One third of Europe’s leading 95 pay TV operators will lose revenue between 2011 and 2017 through increasing competition from alternative IPTV and OTT providers, but there will be little changing of the guard at the top. The report from Digital Research in the UK does however predict a continuation of Europe’s steady increase in subscriber numbers, from 96.2 million in 2007 to 140.9 million by 2017. The main impact of the increased competition is likely to be a decline in ARPU, squeezing profit margins. But the growing contrast between revenue and subscriber numbers also reflects the anticipated growth of Russia’s low-cost pay TV services. This will dilute total revenues while increasing customer numbers, with Russia’s biggest satellite operator, Tricolor, predicted to rise from fourth to second place in terms of subscribers, rising from 6.9 million in 2011 to 11.7 million in 2017. Liberty Global, the pan European cable operator under the UPC brand in most countries, but owning Unity Media in Germany, will stay number one despite slipping from 15.1 million customers in 2011 to 14.5 million in 2017. These figures though are based on the assumption that Liberty Global will make no further acquisitions in Europe during that time, which is questionable given its recent activity.
The UK’s leading pay TV operator, BSkyB, will slip from second to third place in Europe’s pay TV league despite gaining subs from 10.4 million in 2011 to 11.7 million in 2017. There is also a hint that Germany’s recent surge in pay TV subs may come to an end, being perhaps an aberration resulting largely from the decline of a historical reluctance by its population to spend anything on TV. At any rate, the report predicts that cable operator Kabel Deutschland will slip from 8.4 million to 8.0 million subs over the forecast period, coming down from third place in 2011 to fourth by 2017.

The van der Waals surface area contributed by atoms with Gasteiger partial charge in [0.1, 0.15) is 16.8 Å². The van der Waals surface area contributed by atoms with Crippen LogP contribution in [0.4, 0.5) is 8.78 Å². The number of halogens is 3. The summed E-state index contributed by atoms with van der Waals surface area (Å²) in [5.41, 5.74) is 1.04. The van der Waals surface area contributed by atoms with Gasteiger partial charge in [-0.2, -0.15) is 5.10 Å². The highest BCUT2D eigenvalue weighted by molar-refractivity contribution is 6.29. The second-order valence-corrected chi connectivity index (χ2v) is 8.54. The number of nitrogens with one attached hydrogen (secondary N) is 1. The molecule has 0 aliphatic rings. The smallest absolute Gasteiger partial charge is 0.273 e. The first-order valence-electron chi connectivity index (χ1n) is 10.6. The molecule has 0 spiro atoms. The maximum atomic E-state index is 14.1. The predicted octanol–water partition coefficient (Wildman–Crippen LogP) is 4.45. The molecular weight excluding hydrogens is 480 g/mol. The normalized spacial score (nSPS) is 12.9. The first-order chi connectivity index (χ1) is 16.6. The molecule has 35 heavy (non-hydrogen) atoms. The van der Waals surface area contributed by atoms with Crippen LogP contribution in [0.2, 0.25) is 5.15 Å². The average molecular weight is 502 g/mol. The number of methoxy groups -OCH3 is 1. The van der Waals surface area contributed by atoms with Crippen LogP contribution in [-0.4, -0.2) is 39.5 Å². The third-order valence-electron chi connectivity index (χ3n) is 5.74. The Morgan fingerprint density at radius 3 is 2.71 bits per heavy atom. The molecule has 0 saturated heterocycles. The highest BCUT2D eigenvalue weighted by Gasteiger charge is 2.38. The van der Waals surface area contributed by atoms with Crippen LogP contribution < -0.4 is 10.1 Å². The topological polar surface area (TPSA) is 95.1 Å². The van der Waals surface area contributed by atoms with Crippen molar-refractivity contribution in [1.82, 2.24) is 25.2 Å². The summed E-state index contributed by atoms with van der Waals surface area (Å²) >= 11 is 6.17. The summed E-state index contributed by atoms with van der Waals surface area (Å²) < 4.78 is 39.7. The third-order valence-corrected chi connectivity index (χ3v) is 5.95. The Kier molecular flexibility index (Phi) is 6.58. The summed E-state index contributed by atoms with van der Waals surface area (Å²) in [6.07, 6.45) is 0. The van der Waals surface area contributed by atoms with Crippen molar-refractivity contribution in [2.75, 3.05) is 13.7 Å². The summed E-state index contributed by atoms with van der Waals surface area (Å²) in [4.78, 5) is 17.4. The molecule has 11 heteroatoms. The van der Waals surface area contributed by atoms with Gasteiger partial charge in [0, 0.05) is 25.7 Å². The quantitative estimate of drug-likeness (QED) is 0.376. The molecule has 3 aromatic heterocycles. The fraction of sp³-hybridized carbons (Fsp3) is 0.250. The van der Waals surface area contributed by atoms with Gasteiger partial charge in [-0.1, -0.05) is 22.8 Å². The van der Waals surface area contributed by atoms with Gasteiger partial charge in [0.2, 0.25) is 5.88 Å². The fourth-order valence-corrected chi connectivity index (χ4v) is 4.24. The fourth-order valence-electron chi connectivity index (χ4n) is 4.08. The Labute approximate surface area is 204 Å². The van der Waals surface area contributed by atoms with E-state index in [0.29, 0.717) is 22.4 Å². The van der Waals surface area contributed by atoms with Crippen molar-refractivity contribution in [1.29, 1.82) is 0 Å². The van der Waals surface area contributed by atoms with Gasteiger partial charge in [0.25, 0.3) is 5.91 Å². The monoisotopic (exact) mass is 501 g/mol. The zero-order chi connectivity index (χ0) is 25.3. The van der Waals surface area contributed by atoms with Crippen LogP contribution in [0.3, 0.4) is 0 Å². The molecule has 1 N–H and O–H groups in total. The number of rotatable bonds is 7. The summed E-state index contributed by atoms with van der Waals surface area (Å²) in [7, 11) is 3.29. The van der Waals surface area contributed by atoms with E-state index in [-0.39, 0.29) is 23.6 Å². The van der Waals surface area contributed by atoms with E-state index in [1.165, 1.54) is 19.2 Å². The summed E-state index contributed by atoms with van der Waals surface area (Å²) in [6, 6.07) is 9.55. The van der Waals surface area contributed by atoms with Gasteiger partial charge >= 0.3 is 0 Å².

The report highlights the big difference between the league tables for revenues and subs. For revenues, BSkyB is the runaway European pay TV leader taking $6.7 billion in 2011 and is expected to slightly increase its stranglehold by 2017 when it will earn $7.2 billion. This will increase the gap on Liberty Global, which will stay at number two for revenue but with less than half BSkyB’s total, predicted to fall slightly from $3.3 billion in 2011 to $3.1 billion in 2017. BSkyB’s high revenues are founded on the large subscriptions it can charge for watching its sports channels fuelled by English Premier League football rights.
Italy is also football mad, leading Digital Research to predict that Sky Italia will rise from fourth to third place in Europe’s pay TV revenue table despite the country’s financial problems, with revenues increasing from $2.6 billion in 2011 to $2.7 billion in 2017. This will be at the expense of France’s CanalSat, predicted to fall from third to fourth as revenues decline from $2.9 billion to $2.5 billion.
Germany’s Kabel Deutschland is predicted to jog along in fifth place for revenues, staying at around $1.6 billion over the forecast period. Russia’s Tricom, despite being in second place for subs, will still be well down the table for revenues.